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At 6-foot-3 and 200 pounds, Andre Lewis has the physique and tools of a talented receiver. On Thursday afternoon, he looked like one.
Although one of his toughest catches was a one-handed grab in the end zone with Reggie Porter right in his face, his favorite was a leaping reception on a post route over Mo Talley, a catch that lent itself to a huge gain after he landed.
"To make that play," he said, "it shows the coaches I'm ready to make any play down field."
Lewis is one of a handful of receivers this spring trying to establish themselves as a downfield threat. Last year, the receiving corps truly had one consistent option: Dres Anderson. The Utes staff is looking for another guy to announce his presence in the offense.
Lewis, entering his senior season, could be one of those options.
"He's had a nice camp," coach Kyle Whittingham said. "He's shown improvement since last fall. He's got one year left, and he wants to make the most of it. So hopefully he's a big contributor for us."
Lewis said he lost some confidence in the middle of the season last year after joining the Utes from Diablo Valley College. But with a new number - 49 - he's tried to make a fresh start this spring.
It has helped that Lewis joins a number of receivers after practice for reps with the jugs machine. He said putting in extra work has helped him improve his hands, which combined with his size and speed could make him a viable downfield threat.
For now it's all about proving that practice after practice.
"This offense is made for the receivers to make big plays," he said. "If the receivers don't make plays, there's not going to be a lot of chain moving, not going to be a lot of first downs."
Whittingham said he was pleased in some of the improvement on Thursday for the receivers after Tuesday's session was full of drops. Anderson had a long catch near the end zone, craning his neck 180 degrees to make a catch over his opposite shoulder after a defensive back latched onto one side. Delshawn McClellon also had a highlight, tipping up a Travis Wilson pass to himself for a diving touchdown catch.
Whittingham said like to see some consistency in spite of weather conditions.
"Now the ball was wet and stuff on Tuesday, but nobody cares: You've still got to make plays," he said. "It was good to see them come out and do it today. It'll be interesting the next time we do it in bad weather and see if we can get it down the field in that situation."
Lewis also said the receiving corps as a whole is working on getting down blocking assignments to support the run game - also key in creating offensive gains that change games.
"There's been a lot of mental errors, but not as much in the pass game as in the run game. It's just a matter of knowing what our assignment is and how to make that block so a small play can escalate to a bigger play."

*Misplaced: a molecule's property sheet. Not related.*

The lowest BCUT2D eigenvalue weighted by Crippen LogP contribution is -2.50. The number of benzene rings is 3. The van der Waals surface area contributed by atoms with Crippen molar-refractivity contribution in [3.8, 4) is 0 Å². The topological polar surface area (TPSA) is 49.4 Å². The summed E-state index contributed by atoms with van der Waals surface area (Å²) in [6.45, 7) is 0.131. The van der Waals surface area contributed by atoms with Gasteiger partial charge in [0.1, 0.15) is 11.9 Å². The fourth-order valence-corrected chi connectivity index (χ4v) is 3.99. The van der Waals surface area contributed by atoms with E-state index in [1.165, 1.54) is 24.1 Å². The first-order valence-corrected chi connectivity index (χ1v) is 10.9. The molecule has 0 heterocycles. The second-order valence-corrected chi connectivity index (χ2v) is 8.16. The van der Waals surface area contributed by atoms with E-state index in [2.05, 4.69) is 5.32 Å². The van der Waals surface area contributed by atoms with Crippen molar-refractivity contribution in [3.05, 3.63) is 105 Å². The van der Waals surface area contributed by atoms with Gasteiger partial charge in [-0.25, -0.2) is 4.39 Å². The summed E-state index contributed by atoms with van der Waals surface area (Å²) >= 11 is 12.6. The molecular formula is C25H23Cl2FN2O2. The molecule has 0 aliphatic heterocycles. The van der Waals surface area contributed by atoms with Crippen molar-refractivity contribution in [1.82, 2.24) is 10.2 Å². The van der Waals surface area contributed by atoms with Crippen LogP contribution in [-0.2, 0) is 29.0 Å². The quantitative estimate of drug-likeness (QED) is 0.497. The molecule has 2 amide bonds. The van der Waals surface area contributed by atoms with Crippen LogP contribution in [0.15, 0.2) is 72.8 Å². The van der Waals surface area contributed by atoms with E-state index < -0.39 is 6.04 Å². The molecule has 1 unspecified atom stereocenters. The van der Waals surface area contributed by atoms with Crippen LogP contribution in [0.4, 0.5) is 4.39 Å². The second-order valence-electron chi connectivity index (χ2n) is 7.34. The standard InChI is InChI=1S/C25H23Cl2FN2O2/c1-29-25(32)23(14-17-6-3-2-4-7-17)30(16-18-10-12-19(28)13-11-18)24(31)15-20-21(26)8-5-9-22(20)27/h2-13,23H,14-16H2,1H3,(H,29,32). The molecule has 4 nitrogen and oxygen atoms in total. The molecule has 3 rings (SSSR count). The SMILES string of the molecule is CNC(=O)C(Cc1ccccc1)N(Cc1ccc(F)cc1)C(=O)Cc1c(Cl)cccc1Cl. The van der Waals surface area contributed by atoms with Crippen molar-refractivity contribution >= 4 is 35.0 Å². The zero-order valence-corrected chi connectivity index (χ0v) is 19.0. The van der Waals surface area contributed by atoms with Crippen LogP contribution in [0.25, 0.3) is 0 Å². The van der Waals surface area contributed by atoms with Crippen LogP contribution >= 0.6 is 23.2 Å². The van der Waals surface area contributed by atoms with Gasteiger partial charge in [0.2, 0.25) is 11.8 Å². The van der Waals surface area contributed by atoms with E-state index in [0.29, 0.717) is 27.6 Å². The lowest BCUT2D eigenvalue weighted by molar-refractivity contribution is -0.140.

OFFENSIVE HIGHLIGHT • It's hard not to give it to Delshawn McClellon on the above-mentioned play. The 5-foot-9 receiver has been turning heads for a few of his circus catches, and the touchdown on the red zone drill was one of the most emphatic moments for an offense that had another good practice.
DEFENSIVE HIGHLIGHT • The Utes aren't crazy about how they tackled this week, but they've been able to get their mitts on a few passes. A nod goes to Spanky Nawahine, who was in perfect position to make a play on an Adam Schultz throw for a pick and return it a few yards as well.
STANDOUT • Watching Andre Lewis on Thursday, it would've been impossible to pick him out as a non-factor in the receiving corps last year. His talent shined through: He made plays downfield, he made tough catches, and he's starting to really look like an end zone threat. Kenneth Scott is on his way back from injury, but if Lewis keeps up that caliber of playmaking, he'll fight for a significant role in this offense.
KEEP AN EYE ON • Scrimmage separation. Kyle Whittingham and his staff wants the men to stand out from the boys (so to speak) in Friday's scrimmage. It's the most critical time for players who want fall roles to assert themselves. Said Whittingham: "The thing that is more weighted is the live work. When you're practicing, it's 'Could he have made that tackle? Could he have broken that tackle?' There's a lot of what-ifs and unknowns. When it's live, it's a lot more defined, a lot more clear-cut who's making plays, who's not making plays."
QUOTE OF THE DAY • Whittingham doesn't seem to have fond memories of being a kicker at Provo High. "Kind of a hacker, not really a kicker. I guess I was the best we had then. I did placekick and punt in high school, but I was horrible. I was the best of the worst."
Asked his range: "About 12 yards. A lot of fakes, a lot of going for it on fourth down."
Be sure to read Matt Piper's piece on Whittingham leading special teams.
Kyle Goonkgoon@sltrib.comTwitter: @kylegoon